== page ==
Sunday, March 15, 2009

Breed Information

Breed Group: Not Akc Recognized

Weight: Male: 15-30; Female: 15-30 lbs

Height: Male: 13-15, Female: 13-15 inches

Color(s): Fawn and black, golden, black, white; may be tri-colored.

Coat: The coat of the Puggle is dense, short, and coarse in texture.

Overview: The Puggle is a cross of two breeds: Pug and Beagle. They are often referred to as a "designer dog" and have become popular companions.

Life Expectancy: Puggles life expectancy is 10 - 15 years with the average life span closer to 15 years.
Character: The appearance of the Puggle varies widely. An ideal Puggle possesses an athletic, slightly longer body like that of a Beagle. They also have a leaner and longer muzzle. Puggle's retain the large, round eyes, curled tail, and wrinkles of the Pug.
Temperament: The Puggle is affectionate, active, fun-loving, and even-tempered. They thrive on attention and human interaction. They do not do well if left alone for extended periods of time. If bored or lonely they will become destructive and bark or bay incessantly. They do well with children, dogs, and other household pets and make suitable playmates. Puggle's are friendly toward strangers, but will bark to announce visitors or out of the ordinary sounds.
Care: Occasional brushing with a firm bristle brush is required for the Puggle. The wrinkles and ears must be cleansed daily and bathing should be done when necessary. They are prone to such health issues as heat intolerance, skin infections, eye infections, and respiratory problems.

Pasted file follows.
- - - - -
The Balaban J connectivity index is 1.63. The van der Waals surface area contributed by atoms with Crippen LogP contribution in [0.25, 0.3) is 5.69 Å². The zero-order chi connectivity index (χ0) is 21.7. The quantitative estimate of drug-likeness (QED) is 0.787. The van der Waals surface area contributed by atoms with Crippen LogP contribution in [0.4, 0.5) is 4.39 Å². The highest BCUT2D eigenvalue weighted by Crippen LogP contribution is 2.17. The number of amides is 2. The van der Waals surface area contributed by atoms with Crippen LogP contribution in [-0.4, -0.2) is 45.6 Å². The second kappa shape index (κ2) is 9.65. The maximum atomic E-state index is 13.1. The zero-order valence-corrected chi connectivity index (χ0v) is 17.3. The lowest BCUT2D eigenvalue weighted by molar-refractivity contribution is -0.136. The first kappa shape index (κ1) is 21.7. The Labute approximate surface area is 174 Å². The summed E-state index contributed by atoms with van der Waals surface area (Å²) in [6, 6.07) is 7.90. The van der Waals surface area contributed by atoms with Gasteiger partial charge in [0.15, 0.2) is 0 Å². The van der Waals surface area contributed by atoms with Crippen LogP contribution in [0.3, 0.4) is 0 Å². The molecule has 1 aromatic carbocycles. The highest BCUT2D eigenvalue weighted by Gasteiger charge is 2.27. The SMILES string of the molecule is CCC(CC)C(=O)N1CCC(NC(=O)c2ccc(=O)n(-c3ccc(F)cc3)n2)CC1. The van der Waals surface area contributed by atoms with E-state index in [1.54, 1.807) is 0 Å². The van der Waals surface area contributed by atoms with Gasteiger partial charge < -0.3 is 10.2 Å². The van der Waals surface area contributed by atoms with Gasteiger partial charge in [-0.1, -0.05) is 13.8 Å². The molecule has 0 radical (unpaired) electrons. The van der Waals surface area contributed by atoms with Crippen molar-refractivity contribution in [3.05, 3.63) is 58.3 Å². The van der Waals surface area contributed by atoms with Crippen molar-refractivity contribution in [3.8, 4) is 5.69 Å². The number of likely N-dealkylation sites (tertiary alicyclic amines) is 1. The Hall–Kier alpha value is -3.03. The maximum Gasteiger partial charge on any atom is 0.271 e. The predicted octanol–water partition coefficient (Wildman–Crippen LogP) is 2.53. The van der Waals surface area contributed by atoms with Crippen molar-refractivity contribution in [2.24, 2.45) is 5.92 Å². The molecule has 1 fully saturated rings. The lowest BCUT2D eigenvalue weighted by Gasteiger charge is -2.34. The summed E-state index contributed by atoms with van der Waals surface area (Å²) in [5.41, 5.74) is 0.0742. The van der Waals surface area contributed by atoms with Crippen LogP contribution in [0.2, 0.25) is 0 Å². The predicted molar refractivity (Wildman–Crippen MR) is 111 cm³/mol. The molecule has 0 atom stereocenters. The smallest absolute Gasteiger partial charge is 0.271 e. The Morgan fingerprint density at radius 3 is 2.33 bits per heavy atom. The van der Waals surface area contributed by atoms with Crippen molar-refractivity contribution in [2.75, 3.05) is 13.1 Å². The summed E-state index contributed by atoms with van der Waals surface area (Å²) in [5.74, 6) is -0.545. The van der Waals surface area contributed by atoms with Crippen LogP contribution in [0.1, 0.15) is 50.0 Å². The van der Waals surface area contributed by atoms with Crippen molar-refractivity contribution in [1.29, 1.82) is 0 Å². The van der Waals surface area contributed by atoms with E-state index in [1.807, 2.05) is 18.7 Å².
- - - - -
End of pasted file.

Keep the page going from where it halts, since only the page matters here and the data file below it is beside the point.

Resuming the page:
Training: The Puggle has a tendency to be stubborn and may be very difficult to housebreak. The crate training method works best. Early socialization and obedience is recommended. They will not respond to harsh or heavy-handed methods. Training must be done with reward, firmness, fairness, patience, and consistency.
Activity: The Puggle requires a high degree of physical exercise and mental stimulation. They will do okay in an apartment provided they are sufficiently exercised and have a wide variety of safe toys to play with. Puggle's must be taken on several securely leashed walks daily and enjoy off-lead play in a dog park. They do best with a securely fenced yard with ample room to romp and run.
Barking: Puggles do bark. Some more than others. In our experience, though, the Puggle barks remarkably little, especially if discouraged early on.
Howling: Some Puggles do howl on occasion. They can inherit this trait from the beagle genes. This is not common however and, as mentioned earlier, this can be minimized by discouraging the behavior early on.
Health: The Puggle is not necessarily healthier than its parent breeds Both Beagles and Pugs can suffer from cherry eye, epilepsy, skin infections, luxating patellas, back ailments, and other genetic disorders that can be passed onto their puppies.
Puggles also occasionally inherit hip dysplasia from one of the parents. While these disorders can be avoided through careful selection of parents, they are common enough to warrant concern. In addition, Puggles can suffer from the respiratory ailments commonly found in Pugs, which might be problematic when combined with the Beagle's higher levels of energy. Because of many puggles' brachycephalic nature, like their pug ancestry, puggles are often intolerate of extreme temperatures, puggles are one of the hardest breeds to take care of.

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